Tuesday, March 14, 2017

Just because I'm tired of arguing with people about dumb things...

... I guess I have to state a moral philosophy of bad form and annoyance.

1. There are individual actions and there are collective actions. They are different.

2. Some individual actions have terrible results when performed often by many people. Often, here, these actions are the result of many individual decisions made in self-interest, and the result does not resemble what we'd choose collectively. Often the harm can be significantly reduced if those individual actions are simply done less often, by fewer people. Sometimes, here, we luck out of disaster because of physical or economic constraints. Other times we need to act collectively to avert disaster. Acting individually in self-interest is human. Acting collectively toward our collective best interest is a really good idea. Acting individually toward a collective best interest is usually futile. Acting individually in self-interest while hoping that others' individual actions toward a collective best interest will solve our collective problems is stupid and annoying.

3. Sometimes the demands of our world are such that we have to do things that wouldn't be good for everyone to do all the time (cf. Kant). Sometimes when we do we run up against constraints imposed on us by necessary collective actions taken to limit the harms caused by such behaviors. It is bad form, in this scenario, to complain about it.

4. We are all responsible for the consequences of our actions to some degree, in proportion to how much of a choice we really have (cf, I dunno, Camus?). Sometimes people with lots of reasonable choices choose to do things that cause a lot of harm relative to the alternatives, simply because these things benefit them. It is bad form, in this scenario, to disclaim responsibility. It is particularly annoying to disclaim responsibility on the basis that these actions or choices are popular.

OK. That's not comprehensive or absolute, but I think it's reasonable. Good enough to stand around as proof of my logical and moral consistency, in order to annoy the bejesus out of people. BE IT PROCLAIMED.

Thursday, March 2, 2017

Apparently the OJ documentary won an Oscar?

I haven't seen the whole thing, only bits and pieces of it, and it was a while ago, and I didn't write about it then. Maybe there's some part of it that examines this and ties it in to the thesis that its title (OJ: Made in America) implies. Anyway, there's a part of it that really stuck with me. They were talking about OJ's mixture of success and struggle fitting in with the rich and mostly white world he inhabited after retirement. There was this idea that there was something off with his constant desire to charm people and present a successful image of himself. So they interviewed a bunch of his rich and mostly white friends, and one of them talked about how he was bad at golf, and how he laughingly cheated at it, and how his golf buddies just couldn't get through to him the importance of honor and sportsmanship on the golf course.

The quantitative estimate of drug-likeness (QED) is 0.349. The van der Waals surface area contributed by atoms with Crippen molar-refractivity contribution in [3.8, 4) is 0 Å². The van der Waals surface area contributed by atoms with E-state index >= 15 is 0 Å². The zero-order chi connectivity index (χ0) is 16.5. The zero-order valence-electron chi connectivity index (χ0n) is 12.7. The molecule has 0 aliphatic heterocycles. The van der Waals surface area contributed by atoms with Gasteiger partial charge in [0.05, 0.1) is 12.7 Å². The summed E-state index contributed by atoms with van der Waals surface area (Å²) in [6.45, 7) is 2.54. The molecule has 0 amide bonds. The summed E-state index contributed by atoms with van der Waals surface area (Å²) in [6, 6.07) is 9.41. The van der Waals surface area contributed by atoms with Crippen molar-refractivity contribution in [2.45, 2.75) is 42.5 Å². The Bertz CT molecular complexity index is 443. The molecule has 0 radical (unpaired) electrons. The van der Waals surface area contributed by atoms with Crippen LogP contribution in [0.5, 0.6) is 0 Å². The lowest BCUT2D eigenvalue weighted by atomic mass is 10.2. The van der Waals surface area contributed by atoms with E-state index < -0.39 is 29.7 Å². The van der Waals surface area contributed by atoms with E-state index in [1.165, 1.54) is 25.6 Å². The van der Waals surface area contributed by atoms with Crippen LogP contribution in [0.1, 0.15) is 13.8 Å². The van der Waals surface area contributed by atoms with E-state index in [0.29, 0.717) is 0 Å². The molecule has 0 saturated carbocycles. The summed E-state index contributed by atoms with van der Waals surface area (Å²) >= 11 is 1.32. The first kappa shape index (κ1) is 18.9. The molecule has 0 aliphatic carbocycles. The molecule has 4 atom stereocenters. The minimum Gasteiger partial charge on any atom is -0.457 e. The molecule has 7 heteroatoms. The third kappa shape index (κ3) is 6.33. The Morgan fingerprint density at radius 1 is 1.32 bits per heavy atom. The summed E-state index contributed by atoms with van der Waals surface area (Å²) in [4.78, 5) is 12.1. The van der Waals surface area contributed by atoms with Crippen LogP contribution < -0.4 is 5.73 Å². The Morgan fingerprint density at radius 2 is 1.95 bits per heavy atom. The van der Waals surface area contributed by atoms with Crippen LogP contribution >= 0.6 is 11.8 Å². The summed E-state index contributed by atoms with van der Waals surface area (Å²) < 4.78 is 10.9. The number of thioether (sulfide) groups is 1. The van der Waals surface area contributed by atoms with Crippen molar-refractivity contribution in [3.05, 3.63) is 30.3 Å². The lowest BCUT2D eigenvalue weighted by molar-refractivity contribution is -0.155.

Honestly, if I had to play golf to get through my social interactions I would cheat my ass off (while laughing about it). Because, like OJ, I'm terrible at golf, and I'd just be trying to get on to the next hole and not hold up the group. Sportsmanship? This dude is here because he was a professional sportsman! A typical round of golf is just something to do to pass the time with friends. When these things involve sports or games, and one person isn't very good, you give that person a leg up or take it easy on them, if you're decent. Apparently OJ's rich friends cared more about some mythical honor code of golf than being a good friend, which probably reflects more on them than on him. If he was displaying some kind of character flaw by trying to charm his way through stuff he wasn't great at, this would be a common character flaw that doesn't hold the secret key to his becoming abusive, and then a murderer.

The “secret” key to OJ becoming abusive, and then a murderer, is that he always regarded Nicole more as property (as a symbol of his success and status) than as an actual person. This attitude was obvious from direct quotes that the documentary showed, but did not (in the parts I saw) connect to an assessment of his attitudes or character. He abused her for years, covering it up through connections to police and media, before murdering her. The documentary did cover this, but didn't (as far as I saw) connect it to familiar patterns of domestic abuse or the tacit agreements that keep abuse covered up. If there's one thing that's directly tied to his crimes, and also reflects back on American culture, it's these things.